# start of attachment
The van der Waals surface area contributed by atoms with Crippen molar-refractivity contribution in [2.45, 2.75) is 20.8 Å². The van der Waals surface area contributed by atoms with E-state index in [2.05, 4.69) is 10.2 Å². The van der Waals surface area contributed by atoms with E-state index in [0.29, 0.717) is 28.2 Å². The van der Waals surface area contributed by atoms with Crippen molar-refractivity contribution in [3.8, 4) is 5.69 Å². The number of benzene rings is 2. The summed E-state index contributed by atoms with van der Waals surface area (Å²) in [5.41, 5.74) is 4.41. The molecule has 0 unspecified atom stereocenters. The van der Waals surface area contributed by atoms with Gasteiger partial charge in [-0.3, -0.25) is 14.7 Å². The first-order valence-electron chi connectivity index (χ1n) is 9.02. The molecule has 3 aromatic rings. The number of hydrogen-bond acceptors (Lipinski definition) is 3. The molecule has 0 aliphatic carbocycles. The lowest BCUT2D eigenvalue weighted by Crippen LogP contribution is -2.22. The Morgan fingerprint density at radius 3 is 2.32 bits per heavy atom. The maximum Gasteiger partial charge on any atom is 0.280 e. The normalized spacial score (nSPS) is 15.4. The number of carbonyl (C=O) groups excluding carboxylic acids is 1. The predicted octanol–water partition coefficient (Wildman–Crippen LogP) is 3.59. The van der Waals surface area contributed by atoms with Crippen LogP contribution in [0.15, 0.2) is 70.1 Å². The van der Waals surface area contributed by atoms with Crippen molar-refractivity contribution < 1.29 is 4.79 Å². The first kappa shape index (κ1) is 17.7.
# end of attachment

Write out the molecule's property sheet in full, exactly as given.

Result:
The van der Waals surface area contributed by atoms with Crippen molar-refractivity contribution in [2.45, 2.75) is 20.8 Å². The van der Waals surface area contributed by atoms with E-state index in [2.05, 4.69) is 10.2 Å². The van der Waals surface area contributed by atoms with E-state index in [0.29, 0.717) is 28.2 Å². The van der Waals surface area contributed by atoms with Crippen molar-refractivity contribution in [3.8, 4) is 5.69 Å². The number of benzene rings is 2. The summed E-state index contributed by atoms with van der Waals surface area (Å²) in [5.41, 5.74) is 4.41. The molecule has 0 unspecified atom stereocenters. The van der Waals surface area contributed by atoms with Gasteiger partial charge in [-0.3, -0.25) is 14.7 Å². The first-order valence-electron chi connectivity index (χ1n) is 9.02. The molecule has 3 aromatic rings. The number of hydrogen-bond acceptors (Lipinski definition) is 3. The molecule has 0 aliphatic carbocycles. The lowest BCUT2D eigenvalue weighted by Crippen LogP contribution is -2.22. The Morgan fingerprint density at radius 3 is 2.32 bits per heavy atom. The maximum Gasteiger partial charge on any atom is 0.280 e. The normalized spacial score (nSPS) is 15.4. The number of carbonyl (C=O) groups excluding carboxylic acids is 1. The predicted octanol–water partition coefficient (Wildman–Crippen LogP) is 3.59. The van der Waals surface area contributed by atoms with Crippen LogP contribution in [0.15, 0.2) is 70.1 Å². The van der Waals surface area contributed by atoms with Crippen molar-refractivity contribution < 1.29 is 4.79 Å². The first kappa shape index (κ1) is 17.7.